- Mrs. Doubtfire (1993): One of the most uproariously funny movies in Williams’s oeuvre, made at the peak of his career (and supposedly being mined for a possible sequel at the time of his passing). In this end-of-year smash, Williams plays a doting, divorced, screw-up of a father who means well but risks losing custody of his three kids. After losing his job (he’s a bit of a non-conformist, like John Keating and Adrian Cronauer), he reinvents himself as the title character, a proper British nanny who cleans house, shapes up the kids, and even impresses mom (a game Sally Field). Like most Williams comedies, this one packs a fair amount of pathos to go along with the comedy, but the mix is just right.
- Awakenings (1990): Robin Williams should’ve received a Best Supporting Actor nomination and Robert DeNiro should have won Best Actor for “Awakenings.” The film is the Americanized telling of what really happened when a neurologist (Williams, restrained but touching) tries a new drug, L-Dopa, on encephalitis-afflicted catatonics. One patient in particular, Leonard (a stunning DeNiro, in the second-best performance of his career) exhibits new signs of life…but will the effect be short-lived? This is a moving film, sensitively directed by Penny Marshall. Williams dials down his usual mania – as he did in the previous year’s “Dead Poets Society” – and brings a light, humorous touch to proceedings that could have wandered into treacly Lifetime Channel territory if handled by lesser talent.
- Insomnia (2002): Twelve years or so ago, Williams starred in a trio of dark films, playing men you wouldn’t want as your next door neighbors. His character in Christopher Nolan’s “Insomnia,” in particular, is a real creeper. In Nolan’s atmospheric remake (of a 1997 Norwegian film of the same name), he plays Walter Finch, a reclusive crime novelist in remote Nightmute, Alaska who may or may not have killed a local teen. Williams is scary-good here, and spars well with co-star Al Pacino, who plays the cop on the case.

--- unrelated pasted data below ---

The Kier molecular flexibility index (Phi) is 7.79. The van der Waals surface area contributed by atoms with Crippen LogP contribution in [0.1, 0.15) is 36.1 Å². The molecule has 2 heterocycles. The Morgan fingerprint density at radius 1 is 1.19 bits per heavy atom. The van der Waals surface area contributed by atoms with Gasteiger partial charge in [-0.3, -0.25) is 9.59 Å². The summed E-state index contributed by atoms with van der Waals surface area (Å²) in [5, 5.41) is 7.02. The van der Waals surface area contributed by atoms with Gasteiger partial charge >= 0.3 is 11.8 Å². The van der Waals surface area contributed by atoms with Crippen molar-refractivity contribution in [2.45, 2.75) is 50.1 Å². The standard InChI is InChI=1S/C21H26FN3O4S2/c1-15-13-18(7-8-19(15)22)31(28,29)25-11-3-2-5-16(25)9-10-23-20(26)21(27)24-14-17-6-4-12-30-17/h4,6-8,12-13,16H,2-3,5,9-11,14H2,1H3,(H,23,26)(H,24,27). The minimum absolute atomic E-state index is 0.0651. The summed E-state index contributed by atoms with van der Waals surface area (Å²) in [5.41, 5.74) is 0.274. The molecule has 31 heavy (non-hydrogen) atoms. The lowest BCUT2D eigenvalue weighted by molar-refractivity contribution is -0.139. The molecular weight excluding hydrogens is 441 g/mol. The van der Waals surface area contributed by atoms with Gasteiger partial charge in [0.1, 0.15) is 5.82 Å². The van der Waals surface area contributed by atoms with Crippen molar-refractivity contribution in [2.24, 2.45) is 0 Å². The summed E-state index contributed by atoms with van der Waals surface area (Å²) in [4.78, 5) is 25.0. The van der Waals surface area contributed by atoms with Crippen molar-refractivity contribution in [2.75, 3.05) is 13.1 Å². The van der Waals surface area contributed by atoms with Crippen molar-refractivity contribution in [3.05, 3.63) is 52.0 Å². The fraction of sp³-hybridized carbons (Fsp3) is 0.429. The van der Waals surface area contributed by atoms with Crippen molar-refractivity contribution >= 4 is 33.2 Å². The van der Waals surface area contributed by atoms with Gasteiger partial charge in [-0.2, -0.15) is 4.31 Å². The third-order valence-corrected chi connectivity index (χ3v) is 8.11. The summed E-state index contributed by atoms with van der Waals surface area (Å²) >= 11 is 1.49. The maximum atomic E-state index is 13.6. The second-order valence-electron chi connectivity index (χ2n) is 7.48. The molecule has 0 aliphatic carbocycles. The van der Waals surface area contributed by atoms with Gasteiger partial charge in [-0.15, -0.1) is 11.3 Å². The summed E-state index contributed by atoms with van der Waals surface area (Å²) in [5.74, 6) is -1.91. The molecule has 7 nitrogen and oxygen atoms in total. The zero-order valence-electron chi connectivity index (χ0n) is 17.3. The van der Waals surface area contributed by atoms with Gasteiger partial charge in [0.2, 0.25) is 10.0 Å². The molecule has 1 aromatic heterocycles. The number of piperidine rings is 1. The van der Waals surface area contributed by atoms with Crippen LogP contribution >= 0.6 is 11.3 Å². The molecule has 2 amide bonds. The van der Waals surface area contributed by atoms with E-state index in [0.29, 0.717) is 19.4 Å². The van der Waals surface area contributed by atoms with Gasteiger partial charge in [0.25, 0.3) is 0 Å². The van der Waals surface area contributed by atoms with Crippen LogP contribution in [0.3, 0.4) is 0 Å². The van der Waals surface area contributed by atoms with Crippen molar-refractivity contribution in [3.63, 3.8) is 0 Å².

- The Fisher King (1991): It has been a long time since I last watched this 1991 comedy by “Brazil” director/”Monty Python” alumnus Terry Gilliam. Williams received his third Best Actor Oscar nomination as Parry, a homeless New Yorker on a quest to find the Holy Grail. Parry meets Jack Lucas (Jeff Bridges), a suicidal radio shock jock, and enlists Jack’s help on his quest. The film I recall is wonderfully off-beat, with a full roster of terrific performances. Watch for Michael Jeter as a cross-dressing singing telegram deliverer.
- A.I. Artificial Intelligence (2001): I almost left this movie off the list as Williams has just one scene here – and a voice-only role at that. However, “A.I.” merits a mention simply for what it is. Ultimately, it is somewhat of a misfire, with a few under-written plot twists, a polarizing ending, and a bit too much third-act schmaltz. But it is an interesting misfire, directed by Steven Spielberg, who took over for the late Stanley Kubrick. Williams ably voices Dr. Know, a holographic “Ask Jeeves” of the post-apocalyptic future, called upon by a lonely android (Haley Joel Osment, two years after “The Sixth Sense”) with questions about his modus operandi.
- The Birdcage (1996): This is the last great Robin Williams film comedy, and thus constitutes a good choice to conclude this list. A remake of 1978’s “La Cage aux Folles,” it stars Williams and Nathan Lane as a happily-gay couple living in Miami as owner (Williams) and star (Lane) of a South Beach drag club. I won’t say much more except to say that it was directed by Mike Nichols of “The Graduate” fame; this movie works best when you don’t know much about what happens next.
What is your favorite Robin Williams movie, Loyal Reader? Please let us know in the comments section below!
14 thoughts on “Remembering Robin Williams: His Top Ten Movies”
Right off the top of my head, I liked “What Dreams May Come”. It was different. I will think of more… that just popped into my head.
Pretty dazzling visuals in that one, too.
Dead Poets and Goodmorning Vietnam. He was impossible not to like. I’m still sad.
I can recite his on-air Good Morning, Vietnam monologues almost verbatim.
An ADHD, motormouthed, tortured genius. 😦
What Dreams May Come is definitely my favorite of his, followed by Dead Poets, Good Will, and Jumanji. Thanks for sharing yours!
Hi Mani, Jumanji is great!
Besides all of the movies mentioned, I loved him in Moscow on the Hudson, Jumanji and Happy Feet.
Moscow on the Hudson would probably be #11 on my list. I haven’t seen Happy Feet.
Oh, I had forgotten about Moscow on the Hudson…. that was a good one. Should re-watch it as I haven’t seen it in way over a decade.
I got another one…. this one might be a guilty pleasure because I’ve seen it on lists of worst movies, but I personally loved it: “Toys”.
That was when director Barry Levinson had a back-to-back-to-back dry spell with Toys, Jimmy Hollywood, and Sphere. Toys was at least fun to look at. 🙂
WT## !! I had written an almost-essay about my opinion and wordpress didn’t post it! I won’t write it again, sorry. It’s sad, these news 😦
Sorry to hear about the technical problems, but thanks for posting, Cui!
I liked Patch Adams and thought his portrayal of the doctor was perfection.